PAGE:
‘Tired’ Abu Sayyaf members surrender to Philippine military

BenarNews staff
Zamboanga, Philippines
‘Tired’ Abu Sayyaf members surrender to Philippine military Militants identified as former members of the Abu Sayyaf Group take an oath of allegiance to the Philippine government following a ceremonial surrender of their weapons in Jolo, Sulu province, July 30, 2022.
[Nickee Butlangan/AFP]

Ten members of the Abu Sayyaf Group extremist group have surrendered to government forces in the southern Philippines in recent days rather than risk being killed in a counter-militant offensive, military officials said Tuesday.

Since January, 174 Abu Sayyaf suspects have turned themselves in to the Armed Forces of the Philippines in the south, including about 40 non-combatants who were providing logistical support to the group, the military said. 

The overall strength of the Abu Sayyaf Group is believed to have fallen to 130 active fighters in ASG’s strongholds on the southern islands of Basilan and Jolo, the military has also said. 

“The former ASG members revealed that due to their group’s weakened manpower and capability, they just have to run and hide from the government forces. They grew tired, thus, they surrendered,” said Maj. Gen. Ignatius Patrimonio, commander of the Joint Task Force Sulu.

Seven of the Abu Sayyaf members surrendered to the task force on Friday, turning in six automatic rifles and a handgun.

Three other militants who were allegedly involved in attacks against government troops in the towns of Sumisip, Tipo-tipo and Al-Barka surrendered on Basilan island on the same day. The three – identified as Bero Ankun (alias Abu Bero), Ridwan Jikiri (alias Abu Paruk) and Abdulgani Radjuli (alias Ganih) – turned over two rifles, two magazines and 21 rounds of ammunition.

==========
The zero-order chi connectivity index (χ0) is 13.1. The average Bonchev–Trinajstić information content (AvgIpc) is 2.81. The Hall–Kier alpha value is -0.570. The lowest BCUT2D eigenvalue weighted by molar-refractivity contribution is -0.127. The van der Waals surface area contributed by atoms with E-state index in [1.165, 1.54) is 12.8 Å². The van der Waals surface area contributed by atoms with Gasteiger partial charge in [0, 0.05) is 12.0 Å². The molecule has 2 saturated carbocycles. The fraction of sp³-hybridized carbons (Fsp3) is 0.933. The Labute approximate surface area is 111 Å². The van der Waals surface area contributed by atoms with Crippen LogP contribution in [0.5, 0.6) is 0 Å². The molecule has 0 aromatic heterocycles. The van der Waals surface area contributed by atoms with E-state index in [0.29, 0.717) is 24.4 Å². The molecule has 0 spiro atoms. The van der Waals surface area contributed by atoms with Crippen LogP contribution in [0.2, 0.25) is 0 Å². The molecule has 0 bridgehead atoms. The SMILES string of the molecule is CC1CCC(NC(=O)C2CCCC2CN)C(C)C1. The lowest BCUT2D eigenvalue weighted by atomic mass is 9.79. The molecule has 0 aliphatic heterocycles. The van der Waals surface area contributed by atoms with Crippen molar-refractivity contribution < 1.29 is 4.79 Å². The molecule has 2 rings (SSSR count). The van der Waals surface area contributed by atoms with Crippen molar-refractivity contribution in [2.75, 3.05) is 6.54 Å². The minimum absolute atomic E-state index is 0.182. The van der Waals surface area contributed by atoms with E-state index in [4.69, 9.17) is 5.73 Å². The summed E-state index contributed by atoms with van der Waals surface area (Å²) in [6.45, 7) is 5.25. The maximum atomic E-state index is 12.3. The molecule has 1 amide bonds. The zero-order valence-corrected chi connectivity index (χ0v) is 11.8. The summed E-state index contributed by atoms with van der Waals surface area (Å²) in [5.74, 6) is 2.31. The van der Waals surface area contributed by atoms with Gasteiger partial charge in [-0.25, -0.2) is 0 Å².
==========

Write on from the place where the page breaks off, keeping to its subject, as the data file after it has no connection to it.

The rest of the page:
The military will be relentless in pursuing and catching “the remaining terrorists who are still out there, afraid and confused,” said Brig. Gen. Arturo Rojas, the acting head of the military’s Western Mindanao Command.

Founded in the 1990s, the Abu Sayyaf Group, or “Bearers of the Sword,” is the smallest and most violent of Muslim militant groups in the southern Philippines. It allied itself with Osama bin Laden’s al-Qaeda, and carried out large-scale attacks, including bombings and kidnappings of missionaries and foreigners.

Later, it shifted allegiance to the Islamic State and one of its commanders, Isnilon Hapilon, emerged as a regional leader. He would lead hundreds of Southeast Asian and Middle Eastern fighters in sacking the southern city of Marawi, during a militant siege that lasted five months in 2017.

Hapilon, who was killed at the end of a long-running battle in Marawi, was succeeded by Hatib Hajan Sawadjaan, whose operations were based largely in Jolo. Sawadjaan masterminded the bombing of a Catholic church in January 2019 where an Indonesian couple who strapped bombs to their bodies killed themselves and 21 others, Philippine officials said. 

Military intelligence officials have said they believe that Sawadjaan was killed in a July 2020 shootout. While authorities never recovered his body, Sawadjaan has not been heard from since.


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